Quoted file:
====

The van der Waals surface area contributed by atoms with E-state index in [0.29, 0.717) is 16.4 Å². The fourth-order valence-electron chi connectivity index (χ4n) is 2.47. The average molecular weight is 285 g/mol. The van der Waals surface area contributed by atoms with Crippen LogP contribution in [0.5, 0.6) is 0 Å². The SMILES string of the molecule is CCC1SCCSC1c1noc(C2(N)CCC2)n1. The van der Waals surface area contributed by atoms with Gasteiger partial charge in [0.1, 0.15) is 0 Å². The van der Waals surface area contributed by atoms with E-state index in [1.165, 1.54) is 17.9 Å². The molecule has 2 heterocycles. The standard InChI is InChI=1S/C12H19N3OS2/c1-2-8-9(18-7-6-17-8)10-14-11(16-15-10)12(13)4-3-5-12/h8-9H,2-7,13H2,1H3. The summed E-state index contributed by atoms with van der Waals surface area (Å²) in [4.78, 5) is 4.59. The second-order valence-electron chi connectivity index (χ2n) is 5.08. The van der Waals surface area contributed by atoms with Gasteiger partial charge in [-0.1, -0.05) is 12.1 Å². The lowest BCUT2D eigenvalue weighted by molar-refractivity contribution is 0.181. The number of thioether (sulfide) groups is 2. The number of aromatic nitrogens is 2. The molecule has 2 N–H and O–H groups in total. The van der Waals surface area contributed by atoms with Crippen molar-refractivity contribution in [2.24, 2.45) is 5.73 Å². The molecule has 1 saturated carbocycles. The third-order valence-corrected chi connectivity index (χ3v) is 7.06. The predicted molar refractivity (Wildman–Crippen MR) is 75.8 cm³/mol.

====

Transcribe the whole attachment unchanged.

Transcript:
The van der Waals surface area contributed by atoms with E-state index in [0.29, 0.717) is 16.4 Å². The fourth-order valence-electron chi connectivity index (χ4n) is 2.47. The average molecular weight is 285 g/mol. The van der Waals surface area contributed by atoms with Crippen LogP contribution in [0.5, 0.6) is 0 Å². The SMILES string of the molecule is CCC1SCCSC1c1noc(C2(N)CCC2)n1. The van der Waals surface area contributed by atoms with Gasteiger partial charge in [0.1, 0.15) is 0 Å². The van der Waals surface area contributed by atoms with E-state index in [1.165, 1.54) is 17.9 Å². The molecule has 2 heterocycles. The standard InChI is InChI=1S/C12H19N3OS2/c1-2-8-9(18-7-6-17-8)10-14-11(16-15-10)12(13)4-3-5-12/h8-9H,2-7,13H2,1H3. The summed E-state index contributed by atoms with van der Waals surface area (Å²) in [4.78, 5) is 4.59. The second-order valence-electron chi connectivity index (χ2n) is 5.08. The van der Waals surface area contributed by atoms with Gasteiger partial charge in [-0.1, -0.05) is 12.1 Å². The lowest BCUT2D eigenvalue weighted by molar-refractivity contribution is 0.181. The number of thioether (sulfide) groups is 2. The number of aromatic nitrogens is 2. The molecule has 2 N–H and O–H groups in total. The van der Waals surface area contributed by atoms with Crippen molar-refractivity contribution in [2.24, 2.45) is 5.73 Å². The molecule has 1 saturated carbocycles. The third-order valence-corrected chi connectivity index (χ3v) is 7.06. The predicted molar refractivity (Wildman–Crippen MR) is 75.8 cm³/mol.